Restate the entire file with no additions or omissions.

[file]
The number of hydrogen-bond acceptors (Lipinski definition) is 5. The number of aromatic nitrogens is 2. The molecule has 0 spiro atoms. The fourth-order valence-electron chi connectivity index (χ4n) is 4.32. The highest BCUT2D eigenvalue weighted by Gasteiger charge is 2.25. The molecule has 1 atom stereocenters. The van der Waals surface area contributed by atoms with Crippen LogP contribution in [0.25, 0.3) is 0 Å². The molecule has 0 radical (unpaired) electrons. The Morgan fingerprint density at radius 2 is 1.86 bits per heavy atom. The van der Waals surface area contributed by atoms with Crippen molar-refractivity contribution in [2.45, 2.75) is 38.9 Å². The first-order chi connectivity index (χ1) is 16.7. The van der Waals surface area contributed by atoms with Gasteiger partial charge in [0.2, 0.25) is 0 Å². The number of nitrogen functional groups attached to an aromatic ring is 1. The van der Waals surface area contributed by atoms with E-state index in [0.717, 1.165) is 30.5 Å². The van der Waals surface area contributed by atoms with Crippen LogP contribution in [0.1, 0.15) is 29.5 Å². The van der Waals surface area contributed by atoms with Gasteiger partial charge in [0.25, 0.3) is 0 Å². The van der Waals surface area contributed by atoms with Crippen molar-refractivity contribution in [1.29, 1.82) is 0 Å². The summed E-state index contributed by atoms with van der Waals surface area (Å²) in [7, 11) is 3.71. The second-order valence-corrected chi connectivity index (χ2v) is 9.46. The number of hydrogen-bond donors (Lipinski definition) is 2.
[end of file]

The number of hydrogen-bond acceptors (Lipinski definition) is 5. The number of aromatic nitrogens is 2. The molecule has 0 spiro atoms. The fourth-order valence-electron chi connectivity index (χ4n) is 4.32. The highest BCUT2D eigenvalue weighted by Gasteiger charge is 2.25. The molecule has 1 atom stereocenters. The van der Waals surface area contributed by atoms with Crippen LogP contribution in [0.25, 0.3) is 0 Å². The molecule has 0 radical (unpaired) electrons. The Morgan fingerprint density at radius 2 is 1.86 bits per heavy atom. The van der Waals surface area contributed by atoms with Crippen molar-refractivity contribution in [2.45, 2.75) is 38.9 Å². The first-order chi connectivity index (χ1) is 16.7. The van der Waals surface area contributed by atoms with Gasteiger partial charge in [0.2, 0.25) is 0 Å². The number of nitrogen functional groups attached to an aromatic ring is 1. The van der Waals surface area contributed by atoms with E-state index in [0.717, 1.165) is 30.5 Å². The van der Waals surface area contributed by atoms with Crippen LogP contribution in [0.1, 0.15) is 29.5 Å². The van der Waals surface area contributed by atoms with Gasteiger partial charge in [0.25, 0.3) is 0 Å². The van der Waals surface area contributed by atoms with Crippen molar-refractivity contribution in [1.29, 1.82) is 0 Å². The summed E-state index contributed by atoms with van der Waals surface area (Å²) in [7, 11) is 3.71. The second-order valence-corrected chi connectivity index (χ2v) is 9.46. The number of hydrogen-bond donors (Lipinski definition) is 2.